Integrated EHSQ: What it is and Why it MattersSpace exploration, pharmaceuticals, coal mining, renewable energy, health insurance, government initiatives-- they all have something in common. Today, every industry faces rising customer expectations, evolving competition and changing compliance requirements. Beyond risk mitigation and compliance, effective Environment, Health, Safety, and Quality (EHSQ) programs give organizations a competitive advantage. Harnessing data to gain insight and proactively improve operations can be the difference between market leadership and market obscurity.Regulatory compliance, while important, is not the only factor driving a focus on strategic EHSQ– it's good for business and it's good for society.Whether it's reducing emissions, protecting the surrounding community, or ensuring your workers' overall well-being, EHSQ can have a huge impact on your business. Companies that generate the best outcomes for their stakeholders also strive for excellence in these areas.Research shows that companies with exemplary safety, health, and environmental programs outperformed the S&P 500 by 3-5 percent (Fabius R, Thayer R, Dixon BA, et al. 2013). These companies aren't driven by regulations and as laws get more lax, they don't get sloppy. Loose practices cost lots of money (upwards of billions of dollars), risk brand reputation, and decrease productivity.Those who lag behind will struggle to survive in a global economy. The future of EHSQ and the success of your EHSQ program rests in three main areas: worker well-being, operational excellence, and compliance.There is an emphasis on EHSQ management in organizations and industries of all sizes. EHSQ programs have become more comprehensive, and companies are investing more in programs, staffing, and software solutions.The software that supports these programs should streamline management throughout the process and serve as an internal database, ready to pull and add information at the drop of a hat. It must be equipped with speedy, intuitive controls and include excellent customer support and user interface.Value cannot be derived from a software management solution if it does not go into production in a reasonable and predictable amount of time, if users do not adopt the system, or if it fails to generate a tangible ROI. This can only be enabled through successful delivery on requirements, world-class ongoing support, and "dial tone"-grade operations. There will be a "culling of the EHSQ herd" based on this evolution.There are several ways that organizations are working to increase their focus on EHSQ programs using innovative software:Integrated EHSQCompanies are standardizing processes across geographies, disciplines, supply chains, and more. They are also moving from a siloed strategy - where EHSQ teams are working separately - to an integrated approach where these departments openly communicate and work together to improve outcomes. From car manufacturers to fossil fuel harvesters to pharmaceutical researchers, organizations are beginning to understand the importance of an EHSQ program that includes transparent access to all areas of the company.Connected EHSQToday’s businesses demand EHSQ software platforms that are available on any device for every user. Organizations are not willing to tolerate limitations on functionality or workflows, nor are they willing to use a solution that requires the download of a native app or is only available on certain devices. Having a connected solution allows EHSQ professionals to better monitor employees with greater consistency and clarity.UCOR is a partnership of AECOM and CH2M HILL, under contract with the U.S. Department of Energy (DOE) to safely and efficiently clean up areas within the Oak Ridge Reservation that were affiliated with the Manhattan Project during World War II. UCOR's highly skilled workforce operates in an extremely challenging environment. Due to the presence of aging structures, facilities and infrastructures that were left behind by the Manhattan Project during World War II, UCOR employees are faced with potential radiological, chemical, biological and other industrial hazards.In this high-stakes environment, it's vital that the company has an integrated EHS system structured in a way that's easy to coordinate and add data across departments. With a connected EHS program, UCOR's medical professionals have a detailed picture of each employee's health, including SEG (Similar Exposure Group) listing, laboratory blood testing, vital signs, historical diagnoses and medication list.With the ability to connect with other departments through EHS software, UCOR's safety team is able to manage and eliminate any hazards, so that its employees leave the work site each day in the same condition in which they arrived. This has helped UCOR outperform the Bureau of Labor Statistics industry benchmarks by nearly 70 percent for more than three years.Predictive EHSQConnected, integrated EHSQ programs also gives users instant access to a centralized data repository and predictive analytics.Westmoreland Coal Company is the sixth-largest coal producer in North America. The company had an immense amount of data dispersed among its 17 operational facilities across the central portion of the United States and Canada, but no way to turn that data into actionable insight until it implemented a safety management software suite. By doing so, it was able to see the data in one clear place, make changes to programs based on success rates, and predict and prevent incidents through data analysis."If we had an employee who slipped and fell from a dozer in Ohio and a similar incident in another location, it could be several weeks before we realized that the same type of incident was occurring," said Jim Furlong, Westmoreland's VP of Global Safety. "Now, we can look at trend data quickly, conduct a root cause analysis, and put fixes in place to resolve issues. We can hold people more accountable."Many EHSQ management solutions are already working on machine learning algorithms that will make this even easier and more accurate.Within five years, the types of machine learning algorithms that we experience in everyday life (Netflix suggestions, Google's predictive search, etc.) will have a decided impact on EHSQ. This will enable companies to benchmark themselves against peer group comparators, see correlations in their data that they may have not been aware of, and receive predictive and prescriptive insights to improve their EHSQ programs.The amount of helpful data pulled in from innovative tools like individual wearable devices will also enable exciting developments in predictive analytics, as companies are able to discover more about their employees' health and well-being.Demographic EHSQChanging demographics and fast technological production changes will continue resulting in the introduction of new and changing EHSQ hazards. Aging workforces in developed countries will require new health and safety approaches. Millennial workers expect and demand a different relationship with their employers from the structure of their contracts through to the use of technology in the workplace. These challenges will drive a greater need for employee engagement in EHSQ programs, including more use of innovative technologies such as wearable sensors and health monitors.Secure EHSQThe next five years will see the threat to data security grow. Online attackers will increasingly target EHSQ and other types of valuable data, especially as security in the financial and personal data space grows. As more data is stored and shared, more sophisticated requirements for data security and data privacy will arise.Organizations such sa NASA, UCOR, and OHS need to have EHSQ programs that ensure that safety of their data, while keeping the convenience of an integrated and well-connected system.The market will continue towards an integrated approach when it comes to EHSQ management, and software providers must be ready.During the next five years, we see a continuing increase in demand for integrated EHSQ systems and processes and an increasing demand for predictive capabilities alongside them. This integration takes on multiple dimensions for multinational organizations seeking to achieve standardization of EHS and EHSQ practices. It includes integration of functional disciplines, supply chains, and other company aspects that work with environmental, health, and safety standards to provide efficient, safe, and environmentally conscious programs.If you don't want your company to get left behind, focus on improving safety standards and protecting employees while cutting down on safety-related expenses. Find an integrated EHSQ solution that works for you and implement it now.Pam Bobbit is Director Product Marketing and Channels at Cority.Posted on Aug 17, 2017Let's block ads! (Why?)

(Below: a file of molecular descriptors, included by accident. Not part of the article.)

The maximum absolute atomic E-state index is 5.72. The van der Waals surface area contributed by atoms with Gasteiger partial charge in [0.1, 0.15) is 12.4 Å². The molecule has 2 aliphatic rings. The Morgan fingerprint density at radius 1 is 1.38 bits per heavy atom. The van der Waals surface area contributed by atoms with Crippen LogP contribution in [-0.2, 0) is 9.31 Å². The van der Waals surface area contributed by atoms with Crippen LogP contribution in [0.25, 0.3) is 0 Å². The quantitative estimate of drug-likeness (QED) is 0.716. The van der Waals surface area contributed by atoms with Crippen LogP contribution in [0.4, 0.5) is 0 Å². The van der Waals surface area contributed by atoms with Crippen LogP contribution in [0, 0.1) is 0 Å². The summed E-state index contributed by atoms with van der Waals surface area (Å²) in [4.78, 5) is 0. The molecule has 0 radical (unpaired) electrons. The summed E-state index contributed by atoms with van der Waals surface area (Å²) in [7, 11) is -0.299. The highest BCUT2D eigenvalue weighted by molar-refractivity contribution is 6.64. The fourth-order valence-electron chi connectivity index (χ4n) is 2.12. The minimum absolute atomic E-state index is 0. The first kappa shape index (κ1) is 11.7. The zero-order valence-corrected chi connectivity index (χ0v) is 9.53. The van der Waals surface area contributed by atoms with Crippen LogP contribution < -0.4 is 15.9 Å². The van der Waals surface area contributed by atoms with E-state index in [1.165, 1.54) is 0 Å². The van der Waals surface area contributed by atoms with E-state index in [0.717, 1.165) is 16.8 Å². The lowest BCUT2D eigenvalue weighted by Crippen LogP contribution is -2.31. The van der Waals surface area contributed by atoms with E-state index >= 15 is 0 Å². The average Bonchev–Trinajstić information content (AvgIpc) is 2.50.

Industry Group Develops VR Crane Game